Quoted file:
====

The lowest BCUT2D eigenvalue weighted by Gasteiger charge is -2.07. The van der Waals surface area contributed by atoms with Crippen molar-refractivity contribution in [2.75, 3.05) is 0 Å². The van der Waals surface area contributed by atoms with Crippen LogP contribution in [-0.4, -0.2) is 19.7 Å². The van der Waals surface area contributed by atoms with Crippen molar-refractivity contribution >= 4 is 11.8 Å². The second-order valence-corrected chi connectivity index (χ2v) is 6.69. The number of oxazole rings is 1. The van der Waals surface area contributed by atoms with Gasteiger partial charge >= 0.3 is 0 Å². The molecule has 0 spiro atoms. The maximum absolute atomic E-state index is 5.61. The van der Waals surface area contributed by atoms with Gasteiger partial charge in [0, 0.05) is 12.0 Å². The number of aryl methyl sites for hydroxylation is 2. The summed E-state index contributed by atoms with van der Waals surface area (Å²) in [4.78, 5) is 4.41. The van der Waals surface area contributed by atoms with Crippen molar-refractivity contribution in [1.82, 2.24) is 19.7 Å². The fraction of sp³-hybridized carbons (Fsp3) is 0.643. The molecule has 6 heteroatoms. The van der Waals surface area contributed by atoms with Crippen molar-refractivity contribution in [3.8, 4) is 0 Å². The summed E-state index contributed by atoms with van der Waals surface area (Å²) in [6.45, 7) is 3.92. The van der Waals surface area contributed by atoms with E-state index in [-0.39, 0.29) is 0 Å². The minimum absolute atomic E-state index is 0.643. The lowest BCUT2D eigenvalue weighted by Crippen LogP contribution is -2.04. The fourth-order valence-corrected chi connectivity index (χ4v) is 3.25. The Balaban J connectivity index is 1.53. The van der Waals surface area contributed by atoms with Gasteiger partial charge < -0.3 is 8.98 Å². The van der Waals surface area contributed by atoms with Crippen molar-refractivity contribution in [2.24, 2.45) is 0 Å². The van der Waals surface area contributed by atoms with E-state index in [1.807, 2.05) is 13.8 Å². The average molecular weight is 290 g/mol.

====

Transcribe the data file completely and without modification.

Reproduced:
The lowest BCUT2D eigenvalue weighted by Gasteiger charge is -2.07. The van der Waals surface area contributed by atoms with Crippen molar-refractivity contribution in [2.75, 3.05) is 0 Å². The van der Waals surface area contributed by atoms with Crippen LogP contribution in [-0.4, -0.2) is 19.7 Å². The van der Waals surface area contributed by atoms with Crippen molar-refractivity contribution >= 4 is 11.8 Å². The second-order valence-corrected chi connectivity index (χ2v) is 6.69. The number of oxazole rings is 1. The van der Waals surface area contributed by atoms with Gasteiger partial charge >= 0.3 is 0 Å². The molecule has 0 spiro atoms. The maximum absolute atomic E-state index is 5.61. The van der Waals surface area contributed by atoms with Gasteiger partial charge in [0, 0.05) is 12.0 Å². The number of aryl methyl sites for hydroxylation is 2. The summed E-state index contributed by atoms with van der Waals surface area (Å²) in [4.78, 5) is 4.41. The van der Waals surface area contributed by atoms with Crippen molar-refractivity contribution in [1.82, 2.24) is 19.7 Å². The fraction of sp³-hybridized carbons (Fsp3) is 0.643. The molecule has 6 heteroatoms. The van der Waals surface area contributed by atoms with Crippen molar-refractivity contribution in [3.8, 4) is 0 Å². The summed E-state index contributed by atoms with van der Waals surface area (Å²) in [6.45, 7) is 3.92. The van der Waals surface area contributed by atoms with E-state index in [-0.39, 0.29) is 0 Å². The minimum absolute atomic E-state index is 0.643. The lowest BCUT2D eigenvalue weighted by Crippen LogP contribution is -2.04. The fourth-order valence-corrected chi connectivity index (χ4v) is 3.25. The Balaban J connectivity index is 1.53. The van der Waals surface area contributed by atoms with Gasteiger partial charge < -0.3 is 8.98 Å². The van der Waals surface area contributed by atoms with Crippen molar-refractivity contribution in [2.24, 2.45) is 0 Å². The van der Waals surface area contributed by atoms with E-state index in [1.807, 2.05) is 13.8 Å². The average molecular weight is 290 g/mol.